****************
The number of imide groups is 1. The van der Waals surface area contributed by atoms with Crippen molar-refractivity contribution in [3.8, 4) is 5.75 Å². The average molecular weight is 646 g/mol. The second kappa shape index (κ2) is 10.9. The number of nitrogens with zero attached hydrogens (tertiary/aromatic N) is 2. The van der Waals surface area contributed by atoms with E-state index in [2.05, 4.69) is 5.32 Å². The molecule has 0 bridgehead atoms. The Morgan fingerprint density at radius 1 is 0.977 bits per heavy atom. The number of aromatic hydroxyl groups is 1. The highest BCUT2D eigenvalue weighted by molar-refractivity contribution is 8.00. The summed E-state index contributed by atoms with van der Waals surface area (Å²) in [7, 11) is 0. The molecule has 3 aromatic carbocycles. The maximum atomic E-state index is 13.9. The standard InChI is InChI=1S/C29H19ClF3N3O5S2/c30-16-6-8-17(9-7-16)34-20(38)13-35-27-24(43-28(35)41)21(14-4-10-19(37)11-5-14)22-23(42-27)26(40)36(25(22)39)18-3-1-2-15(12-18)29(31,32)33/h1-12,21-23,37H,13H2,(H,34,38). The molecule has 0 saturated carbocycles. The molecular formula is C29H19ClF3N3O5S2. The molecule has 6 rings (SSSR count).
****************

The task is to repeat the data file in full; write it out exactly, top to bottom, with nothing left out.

The number of imide groups is 1. The van der Waals surface area contributed by atoms with Crippen molar-refractivity contribution in [3.8, 4) is 5.75 Å². The average molecular weight is 646 g/mol. The second kappa shape index (κ2) is 10.9. The number of nitrogens with zero attached hydrogens (tertiary/aromatic N) is 2. The van der Waals surface area contributed by atoms with E-state index in [2.05, 4.69) is 5.32 Å². The molecule has 0 bridgehead atoms. The Morgan fingerprint density at radius 1 is 0.977 bits per heavy atom. The number of aromatic hydroxyl groups is 1. The highest BCUT2D eigenvalue weighted by molar-refractivity contribution is 8.00. The summed E-state index contributed by atoms with van der Waals surface area (Å²) in [7, 11) is 0. The molecule has 3 aromatic carbocycles. The maximum atomic E-state index is 13.9. The standard InChI is InChI=1S/C29H19ClF3N3O5S2/c30-16-6-8-17(9-7-16)34-20(38)13-35-27-24(43-28(35)41)21(14-4-10-19(37)11-5-14)22-23(42-27)26(40)36(25(22)39)18-3-1-2-15(12-18)29(31,32)33/h1-12,21-23,37H,13H2,(H,34,38). The molecule has 0 saturated carbocycles. The molecular formula is C29H19ClF3N3O5S2. The molecule has 6 rings (SSSR count).